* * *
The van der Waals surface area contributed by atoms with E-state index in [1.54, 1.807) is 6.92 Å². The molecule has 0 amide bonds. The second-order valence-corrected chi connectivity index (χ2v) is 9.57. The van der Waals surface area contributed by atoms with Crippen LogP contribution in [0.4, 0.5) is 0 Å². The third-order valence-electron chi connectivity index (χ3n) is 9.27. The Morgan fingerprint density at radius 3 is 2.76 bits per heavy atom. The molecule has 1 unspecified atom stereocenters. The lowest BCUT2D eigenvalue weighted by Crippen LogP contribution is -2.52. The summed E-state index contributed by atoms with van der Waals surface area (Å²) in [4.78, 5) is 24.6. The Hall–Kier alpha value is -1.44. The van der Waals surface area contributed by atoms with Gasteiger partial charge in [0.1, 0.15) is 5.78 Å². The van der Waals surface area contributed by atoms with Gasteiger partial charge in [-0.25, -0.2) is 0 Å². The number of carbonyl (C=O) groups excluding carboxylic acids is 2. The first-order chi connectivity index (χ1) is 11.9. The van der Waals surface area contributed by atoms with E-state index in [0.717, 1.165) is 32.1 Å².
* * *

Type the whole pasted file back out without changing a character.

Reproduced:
The van der Waals surface area contributed by atoms with E-state index in [1.54, 1.807) is 6.92 Å². The molecule has 0 amide bonds. The second-order valence-corrected chi connectivity index (χ2v) is 9.57. The van der Waals surface area contributed by atoms with Crippen LogP contribution in [0.4, 0.5) is 0 Å². The third-order valence-electron chi connectivity index (χ3n) is 9.27. The Morgan fingerprint density at radius 3 is 2.76 bits per heavy atom. The molecule has 1 unspecified atom stereocenters. The lowest BCUT2D eigenvalue weighted by Crippen LogP contribution is -2.52. The summed E-state index contributed by atoms with van der Waals surface area (Å²) in [4.78, 5) is 24.6. The Hall–Kier alpha value is -1.44. The van der Waals surface area contributed by atoms with Gasteiger partial charge in [0.1, 0.15) is 5.78 Å². The van der Waals surface area contributed by atoms with Gasteiger partial charge in [-0.25, -0.2) is 0 Å². The number of carbonyl (C=O) groups excluding carboxylic acids is 2. The first-order chi connectivity index (χ1) is 11.9. The van der Waals surface area contributed by atoms with E-state index in [0.717, 1.165) is 32.1 Å².